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February 6, 1777

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The HMS Soleby captured the sloop USS Speedwell and sent it to Jamaica, the following day the Solebay captured the schooner USS Hope and the brig USS Fortune, Solebay captured four ships in three days, sent all to Jamaica.

“The Secret Committee,” headed by Benjamin Franklin, signs a contract with John and Nicholas Brown to obtain material for uniforms, etc.:  “The Browns will procure in Europe 10,000 good blankets at approximately 4s. 6d. to 5s. sterling apiece; 9,200 yards of blue and brown broadcloth for uniforms and 800 yards of different colors for facings, most of the cloth, being for privates, at about 4s. sterling per yard and the rest, for officers, at 6s.; ten tons of lead; 250 stands of good arms such as are used by French infantry; and fifty 100-pound barrels of good gunpowder. Gov. Cooke will value the vessels and estimate their hire or the freight to be paid on the goods exported and imported.6 The Browns are hereby advanced $24,000 for which they will be accountable to the committee. Signed for the Browns by Josiah Hewes, who has their power of attorney, and for the committee by Franklin, John Alsop, Josiah Bartlett, Joseph Hewes, Francis Lewis, and Samuel Ward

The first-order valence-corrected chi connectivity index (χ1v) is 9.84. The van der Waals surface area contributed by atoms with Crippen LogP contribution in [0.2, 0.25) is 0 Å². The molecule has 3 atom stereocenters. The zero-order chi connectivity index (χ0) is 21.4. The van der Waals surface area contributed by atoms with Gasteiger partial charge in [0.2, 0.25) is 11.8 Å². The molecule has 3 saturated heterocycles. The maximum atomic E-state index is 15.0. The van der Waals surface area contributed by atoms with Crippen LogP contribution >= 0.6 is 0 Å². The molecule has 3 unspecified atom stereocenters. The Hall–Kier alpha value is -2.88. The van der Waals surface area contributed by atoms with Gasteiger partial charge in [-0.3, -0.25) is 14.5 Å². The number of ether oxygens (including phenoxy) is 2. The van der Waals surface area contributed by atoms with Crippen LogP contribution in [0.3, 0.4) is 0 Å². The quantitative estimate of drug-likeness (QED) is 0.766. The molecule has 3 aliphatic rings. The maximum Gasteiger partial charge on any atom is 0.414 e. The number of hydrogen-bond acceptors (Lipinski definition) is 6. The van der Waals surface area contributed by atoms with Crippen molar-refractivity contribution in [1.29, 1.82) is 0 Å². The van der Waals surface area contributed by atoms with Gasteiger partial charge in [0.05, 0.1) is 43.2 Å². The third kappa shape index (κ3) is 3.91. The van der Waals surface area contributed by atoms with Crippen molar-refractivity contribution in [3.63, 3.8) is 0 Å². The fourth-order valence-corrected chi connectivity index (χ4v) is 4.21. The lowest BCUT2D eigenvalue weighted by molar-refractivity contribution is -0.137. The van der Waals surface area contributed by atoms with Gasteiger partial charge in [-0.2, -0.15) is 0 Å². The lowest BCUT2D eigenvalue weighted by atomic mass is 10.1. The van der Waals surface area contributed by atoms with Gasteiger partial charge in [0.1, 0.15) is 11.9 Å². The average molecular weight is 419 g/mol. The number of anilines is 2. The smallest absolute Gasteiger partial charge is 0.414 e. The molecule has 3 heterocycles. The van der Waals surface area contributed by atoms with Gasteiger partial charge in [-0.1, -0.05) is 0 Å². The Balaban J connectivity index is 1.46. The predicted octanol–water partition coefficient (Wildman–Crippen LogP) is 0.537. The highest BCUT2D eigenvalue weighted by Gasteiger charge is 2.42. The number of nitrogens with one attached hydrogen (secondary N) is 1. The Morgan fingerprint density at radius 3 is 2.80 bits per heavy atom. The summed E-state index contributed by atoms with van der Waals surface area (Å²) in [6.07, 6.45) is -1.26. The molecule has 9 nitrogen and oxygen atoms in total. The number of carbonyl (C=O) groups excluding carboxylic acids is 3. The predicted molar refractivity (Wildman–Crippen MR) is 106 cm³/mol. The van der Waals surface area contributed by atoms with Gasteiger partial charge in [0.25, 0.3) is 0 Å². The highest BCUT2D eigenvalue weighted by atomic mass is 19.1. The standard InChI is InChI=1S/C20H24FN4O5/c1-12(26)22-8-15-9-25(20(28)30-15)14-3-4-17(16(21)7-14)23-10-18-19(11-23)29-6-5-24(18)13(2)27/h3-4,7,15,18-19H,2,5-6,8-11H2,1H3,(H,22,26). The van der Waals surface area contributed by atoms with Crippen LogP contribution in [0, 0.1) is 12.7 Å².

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January 21, 1777

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General John Burgoyne submits a plan to the government designed to isolate New England from the other colonies.

General Washington writes to Brigadier General Philemon Dickinson about a disturbing phenomenon among the troops:  “Genl Putnam communicated to me last Night the disagreeable Account that Lt. Colo. Preston’s party of Militia from Cumberland County in this State has deserted him; This practise in the Militia so generally prevails, that unless some effectual Check can be speedily applied I apprehend the most fatal Consequences. The Mischief is not confined to the Desertion alone, They stay ’till they are properly equipped to render essential Service, and by that Means plunder the Public of the Necessaries that were at first otherwise intended & would be better applied.  Now I recommend to you That you call immediately into service (by such Ways as you think best) at least one third of all the Militia of this State, making it generally known amongst them that they must come prepared to stay ’till the first of April, unless sooner discharged by Authority—It will occur to them That nothing but their most vigorous Exertion at this Time will enable me to oppose any design of the Enemy, & that therefore they ought to continue with me ’till relieved by the Regular Troops now raising—I mean however that every possible Indulgence should be shewn to those Men who have been in actual Service & were regularly discharged; and that no Excuse shall be admitted for those who have shamefully remained at Home when their everything was at Stake.”